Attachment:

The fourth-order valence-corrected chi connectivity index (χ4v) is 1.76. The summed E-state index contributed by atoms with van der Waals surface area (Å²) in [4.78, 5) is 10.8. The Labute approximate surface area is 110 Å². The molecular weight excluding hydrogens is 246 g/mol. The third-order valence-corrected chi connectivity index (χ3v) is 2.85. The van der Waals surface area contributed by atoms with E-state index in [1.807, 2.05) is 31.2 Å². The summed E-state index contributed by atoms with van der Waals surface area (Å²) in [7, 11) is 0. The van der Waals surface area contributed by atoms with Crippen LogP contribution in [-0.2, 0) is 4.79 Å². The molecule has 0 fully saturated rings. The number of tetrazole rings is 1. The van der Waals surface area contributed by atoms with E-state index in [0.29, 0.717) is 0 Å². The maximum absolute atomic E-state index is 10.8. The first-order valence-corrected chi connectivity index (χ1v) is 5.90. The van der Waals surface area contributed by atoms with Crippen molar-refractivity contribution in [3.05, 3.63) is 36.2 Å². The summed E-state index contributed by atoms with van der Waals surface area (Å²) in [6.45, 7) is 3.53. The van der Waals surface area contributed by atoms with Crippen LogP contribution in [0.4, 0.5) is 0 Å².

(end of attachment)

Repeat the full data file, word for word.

The fourth-order valence-corrected chi connectivity index (χ4v) is 1.76. The summed E-state index contributed by atoms with van der Waals surface area (Å²) in [4.78, 5) is 10.8. The Labute approximate surface area is 110 Å². The molecular weight excluding hydrogens is 246 g/mol. The third-order valence-corrected chi connectivity index (χ3v) is 2.85. The van der Waals surface area contributed by atoms with E-state index in [1.807, 2.05) is 31.2 Å². The summed E-state index contributed by atoms with van der Waals surface area (Å²) in [7, 11) is 0. The van der Waals surface area contributed by atoms with Crippen LogP contribution in [-0.2, 0) is 4.79 Å². The molecule has 0 fully saturated rings. The number of tetrazole rings is 1. The van der Waals surface area contributed by atoms with E-state index in [0.29, 0.717) is 0 Å². The maximum absolute atomic E-state index is 10.8. The first-order valence-corrected chi connectivity index (χ1v) is 5.90. The van der Waals surface area contributed by atoms with Crippen molar-refractivity contribution in [3.05, 3.63) is 36.2 Å². The summed E-state index contributed by atoms with van der Waals surface area (Å²) in [6.45, 7) is 3.53. The van der Waals surface area contributed by atoms with Crippen LogP contribution in [0.4, 0.5) is 0 Å².